“In a district like Madison—an affluent suburban community—our state funding is fairly minimal,” Scarice said. He explained that most funding for schools comes from local property tax dollars and estimated that only three to five percent of schools’ budgets comes from the state.  

Substantial local funding means that local taxpayers have a “big stake” in education funding because so much of the money is theirs, Betsy Gara, the executive director of the Connecticut Council of Small Towns, explained. Gara, along with many lawmakers, worries that regionalization proposals would result in a loss of local control. Inevitably, locals will have less of a say in their school system as it expands to encompass more towns, each with their own set of interests.

Kevin Smith, superintendent of Wilton, Connecticut, called mandated regionalization “repugnant.”

“The problem that I have is the assumption that regionalization automatically confers efficiency,” he said. “Ultimately, what I see is a loss of local control. So if a smaller town like Wilton was forced to regionalize with a larger town, then I’d have questions about…the governance structure there.”

He wondered aloud what would happen in the case of a referendum on funding in a regional school district. Would Wilton be beholden to the will of voters in the larger town?

Representative Vincent Candelora (R-86) also raised concerns about what the bills would mean for local budgetary control. “When we had our education funding cut by Governor Malloy mid-year, districts that were regionalized had no way of dealing with that,” he said.

While the local elected officials of North Branford, a town that had not regionalized its schools, were able to approach the Board of Education about balancing their budget, regionalized districts were unable to do so, Candelora explained. “Towns had no way to make up for those cuts,” he said.


Salisbury, which has already implemented school regionalization, is facing the consequences of this policy change. Salisbury is part of Region One, which consists of eight towns that all send students to one regional high school. The towns give money to the region proportionate to the number of their students who attend the school.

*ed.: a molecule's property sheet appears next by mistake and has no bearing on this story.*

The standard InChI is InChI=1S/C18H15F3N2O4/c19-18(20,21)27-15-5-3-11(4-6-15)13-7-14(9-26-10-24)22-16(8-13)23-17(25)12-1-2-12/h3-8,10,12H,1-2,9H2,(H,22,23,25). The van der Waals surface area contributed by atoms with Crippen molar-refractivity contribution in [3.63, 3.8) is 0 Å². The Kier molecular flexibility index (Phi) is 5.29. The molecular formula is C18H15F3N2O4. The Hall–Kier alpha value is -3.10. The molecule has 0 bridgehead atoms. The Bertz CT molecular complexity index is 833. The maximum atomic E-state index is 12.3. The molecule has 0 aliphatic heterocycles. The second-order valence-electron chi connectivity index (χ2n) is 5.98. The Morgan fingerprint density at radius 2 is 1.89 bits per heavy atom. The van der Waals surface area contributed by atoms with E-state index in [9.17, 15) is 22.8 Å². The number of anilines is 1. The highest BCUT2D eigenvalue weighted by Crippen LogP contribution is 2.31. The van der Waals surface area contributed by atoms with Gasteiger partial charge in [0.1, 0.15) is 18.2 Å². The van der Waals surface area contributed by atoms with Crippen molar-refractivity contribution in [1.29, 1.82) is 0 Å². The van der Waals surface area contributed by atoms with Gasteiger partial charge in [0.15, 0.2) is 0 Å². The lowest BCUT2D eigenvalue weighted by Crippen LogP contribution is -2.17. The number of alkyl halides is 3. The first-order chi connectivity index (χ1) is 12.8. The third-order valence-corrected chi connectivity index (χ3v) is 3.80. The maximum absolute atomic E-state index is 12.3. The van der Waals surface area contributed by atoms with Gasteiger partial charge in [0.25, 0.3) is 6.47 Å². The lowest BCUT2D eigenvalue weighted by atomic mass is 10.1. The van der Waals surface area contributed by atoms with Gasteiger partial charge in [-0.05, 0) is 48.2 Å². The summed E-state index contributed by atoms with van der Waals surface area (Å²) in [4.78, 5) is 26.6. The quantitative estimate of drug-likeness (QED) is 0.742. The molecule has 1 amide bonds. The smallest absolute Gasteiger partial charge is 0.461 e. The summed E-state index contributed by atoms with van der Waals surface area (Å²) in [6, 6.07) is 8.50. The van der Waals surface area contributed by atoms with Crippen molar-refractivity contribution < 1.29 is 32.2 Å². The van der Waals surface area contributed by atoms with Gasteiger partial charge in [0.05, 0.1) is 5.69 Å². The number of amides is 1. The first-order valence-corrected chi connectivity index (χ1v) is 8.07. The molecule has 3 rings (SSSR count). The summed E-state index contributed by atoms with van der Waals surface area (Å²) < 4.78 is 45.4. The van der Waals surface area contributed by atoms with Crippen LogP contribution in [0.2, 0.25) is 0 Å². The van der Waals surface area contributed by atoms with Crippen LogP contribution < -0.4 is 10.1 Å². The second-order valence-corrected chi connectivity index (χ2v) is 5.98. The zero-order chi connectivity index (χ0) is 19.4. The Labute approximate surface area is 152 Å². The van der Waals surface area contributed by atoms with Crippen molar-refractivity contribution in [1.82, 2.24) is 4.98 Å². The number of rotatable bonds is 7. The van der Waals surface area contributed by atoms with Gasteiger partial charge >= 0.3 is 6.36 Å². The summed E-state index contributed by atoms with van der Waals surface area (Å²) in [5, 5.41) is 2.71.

The problem, Smirnova explained, is that anytime there are programmatic changes (the hiring of a new administrator, for example), her town must pay more money to the region. “Our board got really upset because we don’t have anything to do with who they’re hiring there, but we are spending more and more money because we’re supposed to support the programmatic changes they’re doing,” she said.

Smirnova also cited governance challenges created by regionalization: “The superintendent cannot govern well because she has to have the approval of eight boards. She spends all her time going to boards and presenting.”

In addition to a loss of local control, Smirnova explained that her district saw a loss of jobs. Although teachers can typically transfer to work at the consolidated school, nurses, custodians, and principals—who have positions that are harder to come by—do not have that luxury. “There were five principals, now there is one,” Smirnova said.


“They’re going to get a lot of grassroots resistance,” Candelora said of the two bills.

Though it is likely that the bills will not pass in their current form, lawmakers see opportunities for compromise. Many critics of mandatory regionalization would still support letting districts voluntarily adopt regionalization, as towns such as Salisbury have done.

“We certainly support efforts to promote voluntary approaches to regionalization,” Gara said. “The issue we have with the bill is that it’s a top-down, forced consolidation approach without regard for what the impact will be on municipal costs. We’re very concerned about any effort to force consolidation in a way that is a one size fits all approach.”

Senator Duff, however, is skeptical that voluntary regionalization is a viable solution. “The voluntary approach doesn’t seem to be working so well,” he said. “It hasn’t happened.”

Because the proposals are still in their early stages, ample time remains for rethinking and revising. Regardless of the fate of his bill, however, Duff is certain that change is coming.

“The need is great and this should have happened a long time ago,” he said. “I’ll look at it optimistically and say that this is the beginning of a conversation, and one way or the other this is going to happen, whether it’s through legislation or other means in the state of Connecticut.”